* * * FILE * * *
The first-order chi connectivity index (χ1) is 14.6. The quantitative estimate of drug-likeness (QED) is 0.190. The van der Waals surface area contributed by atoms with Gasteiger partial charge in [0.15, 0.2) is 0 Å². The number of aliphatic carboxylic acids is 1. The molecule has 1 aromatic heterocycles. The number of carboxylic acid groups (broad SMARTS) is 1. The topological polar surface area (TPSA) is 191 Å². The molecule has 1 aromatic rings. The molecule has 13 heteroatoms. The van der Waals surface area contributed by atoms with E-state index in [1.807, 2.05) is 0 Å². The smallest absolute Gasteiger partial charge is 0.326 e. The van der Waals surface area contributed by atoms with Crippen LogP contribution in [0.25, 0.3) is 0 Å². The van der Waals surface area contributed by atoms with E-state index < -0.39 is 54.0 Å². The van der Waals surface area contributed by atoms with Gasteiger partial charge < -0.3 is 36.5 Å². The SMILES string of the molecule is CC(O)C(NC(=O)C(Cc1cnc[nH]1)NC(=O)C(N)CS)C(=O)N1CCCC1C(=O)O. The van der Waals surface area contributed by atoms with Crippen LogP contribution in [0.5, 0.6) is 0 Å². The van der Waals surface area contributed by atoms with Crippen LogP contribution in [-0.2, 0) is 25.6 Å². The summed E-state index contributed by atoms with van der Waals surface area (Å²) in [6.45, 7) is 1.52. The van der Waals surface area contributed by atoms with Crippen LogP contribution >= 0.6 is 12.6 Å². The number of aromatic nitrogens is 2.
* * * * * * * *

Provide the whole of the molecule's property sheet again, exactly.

The first-order chi connectivity index (χ1) is 14.6. The quantitative estimate of drug-likeness (QED) is 0.190. The van der Waals surface area contributed by atoms with Gasteiger partial charge in [0.15, 0.2) is 0 Å². The number of aliphatic carboxylic acids is 1. The molecule has 1 aromatic heterocycles. The number of carboxylic acid groups (broad SMARTS) is 1. The topological polar surface area (TPSA) is 191 Å². The molecule has 1 aromatic rings. The molecule has 13 heteroatoms. The van der Waals surface area contributed by atoms with E-state index in [1.807, 2.05) is 0 Å². The smallest absolute Gasteiger partial charge is 0.326 e. The van der Waals surface area contributed by atoms with Crippen LogP contribution in [0.25, 0.3) is 0 Å². The van der Waals surface area contributed by atoms with E-state index < -0.39 is 54.0 Å². The van der Waals surface area contributed by atoms with Gasteiger partial charge < -0.3 is 36.5 Å². The SMILES string of the molecule is CC(O)C(NC(=O)C(Cc1cnc[nH]1)NC(=O)C(N)CS)C(=O)N1CCCC1C(=O)O. The van der Waals surface area contributed by atoms with Crippen LogP contribution in [0.5, 0.6) is 0 Å². The van der Waals surface area contributed by atoms with Crippen LogP contribution in [-0.2, 0) is 25.6 Å². The summed E-state index contributed by atoms with van der Waals surface area (Å²) in [6.45, 7) is 1.52. The van der Waals surface area contributed by atoms with Crippen LogP contribution >= 0.6 is 12.6 Å². The number of aromatic nitrogens is 2.